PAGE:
With the rise of Intermittent Fasting the age-old adage that “Breakfast Is The Most Important Meal Of The Day” seems to have been forgotten. But what does the science actually say?
Let’s dive in.
People have been saying that breakfast is the most important meal of the day for decades, but where does this idea come from?
Multiple rigorous scientific studies show an extremely strong correlation between individuals who consume breakfast and being leaner. And this holds true for many diverse populations throughout the world.
But correlation does not equal causation.
Yes, those people who eat breakfast are, on average, leaner than those that skip breakfast, but does following some sort of intermittent fasting schedule mean that you are more likely to become obese?
One group decided that it was time to take a more rigorous approach to this question of;
“Is breakfast the most important meal of the day?”
They posted their results in a very well written article in “Proceedings of the Nutrition Society.”
They looked at about 70 individuals that were either lean or obese. They then divided them into 2 groups. 1 group ate breakfast, meaning they consumed 700kcal before 11am, and a 2nd group skipped breakfast and was not allowed to consume any calories until midday, and this study lasted for 6 weeks.
The results were extremely interesting. They showed that “lean individuals in the fasting group did not compensate for the energy ‘missed’ at breakfast, hence there is a significant reduction in body mass (mostly from fat loss); whereas lean individuals in the breakfast group certainly do not gain weight despite the relatively large prescription of at least 2928.8 kJ (700 kcal) by 11.00 hours daily for 6 weeks. In contrast, it was the fasting group in the obese population who exhibited the greatest compensation, with avoidance of weight-loss despite consuming not a single calorie until midday every day for 6 weeks; whereas the obese individuals in the breakfast group clearly did not compensate by expending the prescribed energy intake (or reducing subsequent energy intake sufficiently) and so increased energy storage in the form of adipose tissue.” (J. A. Betts et al., 2016)
They summarize their findings stating that, “whether fed or fasted in the mornings, lean individuals may favour a more negative energy balance and obese individuals a more positive energy balance.” (J. A. Betts et al., 2016)
So is breakfast really that important?
No not necessarily. What matters is what does your entire day look like?
If you skip breakfast by following an intermittent fasting protocol, but then you “make up” for those missed calories throughout the rest of the day. Then you are not going to lose weight and you may even gain weight. The same thing goes for those individuals who do eat breakfast. Eating breakfast doesn’t make you leaner unless your total daily caloric intake is low enough to keep you lean.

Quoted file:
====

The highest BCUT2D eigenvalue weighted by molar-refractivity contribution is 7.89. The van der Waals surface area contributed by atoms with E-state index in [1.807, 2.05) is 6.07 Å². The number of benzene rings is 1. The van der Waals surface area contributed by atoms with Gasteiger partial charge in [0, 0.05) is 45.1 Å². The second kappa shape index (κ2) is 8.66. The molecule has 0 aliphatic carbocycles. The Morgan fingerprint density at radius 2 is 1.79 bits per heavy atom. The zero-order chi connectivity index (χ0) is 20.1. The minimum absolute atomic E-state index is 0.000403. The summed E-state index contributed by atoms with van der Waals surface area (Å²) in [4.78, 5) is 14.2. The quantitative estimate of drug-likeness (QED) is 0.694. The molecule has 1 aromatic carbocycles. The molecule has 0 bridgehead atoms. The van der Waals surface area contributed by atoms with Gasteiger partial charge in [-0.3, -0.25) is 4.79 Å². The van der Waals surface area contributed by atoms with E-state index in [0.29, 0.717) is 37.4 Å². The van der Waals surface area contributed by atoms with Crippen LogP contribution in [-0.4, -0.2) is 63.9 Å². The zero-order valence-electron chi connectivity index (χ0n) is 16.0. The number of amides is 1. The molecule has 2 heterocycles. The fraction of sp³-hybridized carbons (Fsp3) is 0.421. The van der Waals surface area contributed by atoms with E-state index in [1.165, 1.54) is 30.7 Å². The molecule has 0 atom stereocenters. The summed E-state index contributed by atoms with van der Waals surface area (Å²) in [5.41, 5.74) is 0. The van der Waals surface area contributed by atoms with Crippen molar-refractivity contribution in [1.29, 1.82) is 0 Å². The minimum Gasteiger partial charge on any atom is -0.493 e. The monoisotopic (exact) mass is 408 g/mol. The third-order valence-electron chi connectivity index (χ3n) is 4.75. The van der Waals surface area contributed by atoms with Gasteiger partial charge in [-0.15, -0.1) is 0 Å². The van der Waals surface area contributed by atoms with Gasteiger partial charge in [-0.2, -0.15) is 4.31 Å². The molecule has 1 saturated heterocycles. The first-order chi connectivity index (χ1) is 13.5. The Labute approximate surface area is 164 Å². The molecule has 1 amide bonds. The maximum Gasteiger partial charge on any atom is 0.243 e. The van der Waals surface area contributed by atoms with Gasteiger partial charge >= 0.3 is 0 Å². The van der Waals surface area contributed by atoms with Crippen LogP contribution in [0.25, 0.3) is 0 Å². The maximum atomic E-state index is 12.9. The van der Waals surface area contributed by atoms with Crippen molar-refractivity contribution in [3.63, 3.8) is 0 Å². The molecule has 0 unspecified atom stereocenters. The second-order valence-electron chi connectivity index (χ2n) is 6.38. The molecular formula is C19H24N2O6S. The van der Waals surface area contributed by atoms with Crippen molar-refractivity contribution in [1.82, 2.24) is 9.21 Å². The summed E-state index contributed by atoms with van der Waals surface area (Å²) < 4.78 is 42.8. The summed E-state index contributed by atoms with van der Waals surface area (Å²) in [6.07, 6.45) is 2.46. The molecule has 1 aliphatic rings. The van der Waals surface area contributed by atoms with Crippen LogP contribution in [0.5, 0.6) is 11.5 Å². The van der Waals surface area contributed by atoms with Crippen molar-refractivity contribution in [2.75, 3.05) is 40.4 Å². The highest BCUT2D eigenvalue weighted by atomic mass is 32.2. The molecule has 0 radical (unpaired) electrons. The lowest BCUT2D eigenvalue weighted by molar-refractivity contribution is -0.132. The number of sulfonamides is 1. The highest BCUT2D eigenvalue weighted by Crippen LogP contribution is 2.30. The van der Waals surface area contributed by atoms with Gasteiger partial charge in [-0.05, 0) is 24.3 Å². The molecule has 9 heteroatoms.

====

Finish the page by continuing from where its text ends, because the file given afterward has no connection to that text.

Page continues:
Skipping breakfast and or intermittent fasting is merely a tool. It can help you to decrease your total daily calories which is something that has been backed up by the scientific literature.
“Omission of breakfast results in an energy intake deficit at the beginning of the day relative to breakfast consumption. Whether this deficit is maintained will depend on the existence/ magnitude of compensatory feeding throughout the remainder of the day.” (J. A. Betts et al., 2016)
I hope that has been helpful. If you have any questions please leave them in the comments below I would be more than happy to help out.
Again this is Floyd Meyer reminding you to Eat Better so you can Do More!
Betts, J. A., Chowdhury, E. A., Gonzalez, J. T., Richardson, J. D., Tsintzas, K., & Thompson, D. (2016). Is breakfast the most important meal of the day? Proceedings of the Nutrition Society, 75(04), 464–474. doi:10.1017/s0029665116000318
Ferrer-Cascales, R., Sánchez-SanSegundo, M., Ruiz-Robledillo, N., Albaladejo-Blázquez, N., Laguna-Pérez, A., & Zaragoza-Martí, A. (2018). Eat or Skip Breakfast? The Important Role of Breakfast Quality for Health-Related Quality of Life, Stress and Depression in Spanish Adolescents. International Journal of Environmental Research and Public Health, 15(8), 1781. doi:10.3390/ijerph15081781
Giovannini, M., Verduci, E., Scaglioni, S., Salvatici, E., Bonza, M., Riva, E., & Agostoni, C. (2008). Breakfast: A Good Habit, not a Repetitive Custom. Journal of International Medical Research, 36(4), 613–624. doi:10.1177/147323000803600401
Ogata, H., Hatamoto, Y., Goto, Y., Tajiri, E., Yoshimura, E., Kiyono, K., … Tanaka, H. (2019). Association between breakfast skipping and postprandial hyperglycaemia after lunch in healthy young individuals. British Journal of Nutrition, 122(04), 431–440. doi:10.1017/s0007114519001235